Don't build South Mountain Freeway
Ahwatukee Foothills News
My wife and I first moved to the Valley of the Sun in
1965 after I graduated from the University of Nebraska, and I accepted
employment with Mountain States Telephone and Telegraphy Co.
In the course of my 32-year career with Bell
System/AT&T, we relocated six times. However, we always wanted to return to
Arizona which we did in 1995, and we chose to live in The Foothills due to
the quality of life, the tranquility of the environment and being in the back
yard of the South Mountain.
Here are my thoughts on the proposed Loop 202 South
A. I support a No Build of the South Mountain Freeway.
The majority of the homeowners do not want it and that was demonstrated by the
substantial turnout at the Grace Inn on Nov. 17. And just as important the Gila
River Indian Community (GRIC) also does not want it on their property.
B. A number of elected officials have voiced a
"no" on the proposed Loop 202 including U.S. Representative J.D.
Hayworth and Phoenix Councilman Greg Stanton. I wonder: What about the other
elected officials who represent this area? What is their position? Also what
about the various HOAs, the Chamber of Commerce? Can we get an "up or
down" vote from them?
C. Your newspaper asked this question: What is the best
alternative to the freeway? I can say this with a factual/pragmatic background
as I worked in the New York City area for 10 years and the answer is "mass
transit" a.k.a. trains, subways and buses. Let's spend the $1 billion where
it will do the greatest good for everyone for the longest time frame.
D. I have a deep respect for all of the Indian tribes
in the United States. In my home I have a modest collection of Southwest Indian
baskets, pottery, rugs, sand paintings and Kachina dolls. I love hiking in the
South Mountain and in the Grand Canyon especially to the home of the
Havasupai Indians. One recent weekend, I was at the Indian Craft Show at the
Sheraton Wild Horse Pass Resort and I asked several GRIC members what they
wanted and they said: "We don't want the freeway either, but we would love
to have our mountain back."
E. It is my opinion that once the GRIC sees firsthand
the damage that will be done to their sacred mountain by the blasting and
digging for the South Mountain Freeway they will join hands with the residents
of the Foothills village and say with a single unified voice "No
F. I also have some questions about the objectivity of
Matt Burdick -- this has been documented several times by his comments in the
newspapers. For example, to say that the "No Build" is a "long
shot" or on the letter from J.D. Hayworth, "We'll take public comment,
including the congressman's letter into consideration." I sense from his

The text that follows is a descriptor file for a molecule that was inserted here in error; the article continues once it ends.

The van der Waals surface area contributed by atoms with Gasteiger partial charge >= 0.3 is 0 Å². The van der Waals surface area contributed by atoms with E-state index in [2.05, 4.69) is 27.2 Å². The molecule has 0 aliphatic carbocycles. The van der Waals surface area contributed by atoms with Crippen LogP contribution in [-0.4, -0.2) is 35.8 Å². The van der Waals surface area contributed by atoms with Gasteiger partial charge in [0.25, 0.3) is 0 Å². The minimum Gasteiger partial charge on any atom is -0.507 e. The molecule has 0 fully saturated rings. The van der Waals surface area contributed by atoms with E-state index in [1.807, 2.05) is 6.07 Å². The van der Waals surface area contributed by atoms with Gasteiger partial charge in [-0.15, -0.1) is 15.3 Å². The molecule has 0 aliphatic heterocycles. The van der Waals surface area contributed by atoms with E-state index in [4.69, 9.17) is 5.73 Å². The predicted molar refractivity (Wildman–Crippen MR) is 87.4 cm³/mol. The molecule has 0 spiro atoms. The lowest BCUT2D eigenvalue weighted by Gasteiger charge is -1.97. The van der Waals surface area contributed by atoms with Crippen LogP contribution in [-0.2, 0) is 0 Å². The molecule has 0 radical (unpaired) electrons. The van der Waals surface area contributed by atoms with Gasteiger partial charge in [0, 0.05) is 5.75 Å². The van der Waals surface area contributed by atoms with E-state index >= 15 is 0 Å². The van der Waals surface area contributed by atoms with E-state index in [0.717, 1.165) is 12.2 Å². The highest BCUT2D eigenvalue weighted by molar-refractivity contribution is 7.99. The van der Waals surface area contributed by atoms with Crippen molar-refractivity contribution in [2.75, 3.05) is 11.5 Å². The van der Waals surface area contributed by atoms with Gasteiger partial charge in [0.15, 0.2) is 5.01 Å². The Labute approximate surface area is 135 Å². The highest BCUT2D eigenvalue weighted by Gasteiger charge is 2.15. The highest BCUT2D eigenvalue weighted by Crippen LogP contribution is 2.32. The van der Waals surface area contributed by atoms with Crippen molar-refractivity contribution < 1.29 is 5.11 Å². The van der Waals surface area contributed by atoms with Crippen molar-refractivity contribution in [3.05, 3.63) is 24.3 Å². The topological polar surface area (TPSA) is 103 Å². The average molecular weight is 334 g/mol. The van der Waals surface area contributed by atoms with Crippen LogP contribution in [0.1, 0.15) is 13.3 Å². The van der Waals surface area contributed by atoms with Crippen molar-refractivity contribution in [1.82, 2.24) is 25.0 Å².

"attitude" he feels this is already a done deal and he just wants to
say to the earthmovers "Start your engines" and let the razing of
people's homes and permanent scarring of the sacred South Mountain commence.
G. Someone at the Ahwatukee Foothills News needs to
look closely at the statements that are made on page 2 of the Fall/Winter South
Mountain Transportation Corridor Study regarding the percentage of traffic on
the three different connections to I-10 on the west side. I find it hard to
believe that very many Foothills property owners east of Central would take the
route to 55th Avenue (best case) just to head east on Interstate 10 to go back
to downtown Phoenix. And I find it nearly impossible that anyone heading to
downtown Phoenix from the Foothills would drive out to the Loop 101 connection
just to head back to downtown Phoenix.
H. Based on your examination of the above statements, I
think you will support the position that this route is really a Phoenix bypass
for the truckers on I-10 heading west.
I. How was the Arizona Department of Transportation and
the Federal Highway Administration able to secure access through the Salt River
Pima-Maricopa Indian Community for the construction of the 101 several years
J. Several weeks ago ADOT announced the "Exit Ramp
Locations" off of the 202 on the South Mountain portion of the freeway --
one of them being 32nd Street. Yet in a few weeks they retracted that location.
Why? I was unaware of any public meetings on the exit ramps yet it appears
someone at ADOT responded to opposition by the city of Phoenix and homeowners.
Let's get the facts on the table with this "behind the closed doors"
decision-making process. Who called who and then who "pulled the
lever" to cause 32nd Street to be removed as an exit ramp? Are we working
with full disclosure?
K. Finally, what really is the decision-making process
at ADOT/FHWA and how does it work? Who really is on the decision-making unit
by name and title? Are all votes equal? How much weight does the public input
If you need additional information on any of the above
statements, please call me at (480) 460-2535. Thank you for your interest in
this important issue -- it is truly appreciated.
Jim Jochim, who holds an MBA from Arizona State
University, has been a resident of Ahwatukee Foothills for 10 years.